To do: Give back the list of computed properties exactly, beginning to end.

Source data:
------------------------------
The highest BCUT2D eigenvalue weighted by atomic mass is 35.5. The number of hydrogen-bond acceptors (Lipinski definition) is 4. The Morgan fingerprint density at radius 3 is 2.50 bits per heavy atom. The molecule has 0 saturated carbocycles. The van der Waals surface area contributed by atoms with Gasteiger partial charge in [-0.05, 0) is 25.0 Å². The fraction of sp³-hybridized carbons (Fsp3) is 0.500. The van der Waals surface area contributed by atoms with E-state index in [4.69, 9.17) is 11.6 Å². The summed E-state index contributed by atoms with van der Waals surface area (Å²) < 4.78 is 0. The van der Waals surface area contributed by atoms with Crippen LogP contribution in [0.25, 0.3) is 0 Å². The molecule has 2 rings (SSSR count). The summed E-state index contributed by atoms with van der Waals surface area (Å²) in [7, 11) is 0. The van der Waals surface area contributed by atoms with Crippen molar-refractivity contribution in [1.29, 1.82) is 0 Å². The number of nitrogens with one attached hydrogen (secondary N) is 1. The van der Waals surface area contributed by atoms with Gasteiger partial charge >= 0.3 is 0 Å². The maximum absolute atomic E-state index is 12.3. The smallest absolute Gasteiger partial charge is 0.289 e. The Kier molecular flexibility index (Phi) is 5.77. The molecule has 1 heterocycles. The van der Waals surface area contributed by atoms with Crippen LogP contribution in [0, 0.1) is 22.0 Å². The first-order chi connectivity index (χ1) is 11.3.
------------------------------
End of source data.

The highest BCUT2D eigenvalue weighted by atomic mass is 35.5. The number of hydrogen-bond acceptors (Lipinski definition) is 4. The Morgan fingerprint density at radius 3 is 2.50 bits per heavy atom. The molecule has 0 saturated carbocycles. The van der Waals surface area contributed by atoms with Gasteiger partial charge in [-0.05, 0) is 25.0 Å². The fraction of sp³-hybridized carbons (Fsp3) is 0.500. The van der Waals surface area contributed by atoms with E-state index in [4.69, 9.17) is 11.6 Å². The summed E-state index contributed by atoms with van der Waals surface area (Å²) < 4.78 is 0. The van der Waals surface area contributed by atoms with Crippen LogP contribution in [0.25, 0.3) is 0 Å². The molecule has 2 rings (SSSR count). The summed E-state index contributed by atoms with van der Waals surface area (Å²) in [7, 11) is 0. The van der Waals surface area contributed by atoms with Crippen molar-refractivity contribution in [1.29, 1.82) is 0 Å². The number of nitrogens with one attached hydrogen (secondary N) is 1. The van der Waals surface area contributed by atoms with Gasteiger partial charge >= 0.3 is 0 Å². The maximum absolute atomic E-state index is 12.3. The smallest absolute Gasteiger partial charge is 0.289 e. The Kier molecular flexibility index (Phi) is 5.77. The molecule has 1 heterocycles. The van der Waals surface area contributed by atoms with Crippen LogP contribution in [0, 0.1) is 22.0 Å². The first-order chi connectivity index (χ1) is 11.3.